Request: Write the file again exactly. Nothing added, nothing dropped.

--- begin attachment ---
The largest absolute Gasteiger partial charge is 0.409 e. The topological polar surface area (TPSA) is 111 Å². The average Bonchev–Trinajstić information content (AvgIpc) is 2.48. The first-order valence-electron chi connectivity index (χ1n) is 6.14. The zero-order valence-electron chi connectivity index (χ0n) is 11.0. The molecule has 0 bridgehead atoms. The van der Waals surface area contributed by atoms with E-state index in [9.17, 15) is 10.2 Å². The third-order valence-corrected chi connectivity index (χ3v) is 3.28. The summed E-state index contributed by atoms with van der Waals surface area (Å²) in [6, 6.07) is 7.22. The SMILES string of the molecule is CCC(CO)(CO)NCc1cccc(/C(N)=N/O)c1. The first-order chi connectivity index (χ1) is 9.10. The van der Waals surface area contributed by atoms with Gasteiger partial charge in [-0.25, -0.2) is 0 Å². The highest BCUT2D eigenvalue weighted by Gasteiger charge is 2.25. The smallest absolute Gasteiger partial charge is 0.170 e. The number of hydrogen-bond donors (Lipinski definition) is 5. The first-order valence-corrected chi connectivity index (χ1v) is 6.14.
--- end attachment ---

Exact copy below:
The largest absolute Gasteiger partial charge is 0.409 e. The topological polar surface area (TPSA) is 111 Å². The average Bonchev–Trinajstić information content (AvgIpc) is 2.48. The first-order valence-electron chi connectivity index (χ1n) is 6.14. The zero-order valence-electron chi connectivity index (χ0n) is 11.0. The molecule has 0 bridgehead atoms. The van der Waals surface area contributed by atoms with E-state index in [9.17, 15) is 10.2 Å². The third-order valence-corrected chi connectivity index (χ3v) is 3.28. The summed E-state index contributed by atoms with van der Waals surface area (Å²) in [6, 6.07) is 7.22. The SMILES string of the molecule is CCC(CO)(CO)NCc1cccc(/C(N)=N/O)c1. The first-order chi connectivity index (χ1) is 9.10. The van der Waals surface area contributed by atoms with Gasteiger partial charge in [-0.25, -0.2) is 0 Å². The highest BCUT2D eigenvalue weighted by Gasteiger charge is 2.25. The smallest absolute Gasteiger partial charge is 0.170 e. The number of hydrogen-bond donors (Lipinski definition) is 5. The first-order valence-corrected chi connectivity index (χ1v) is 6.14.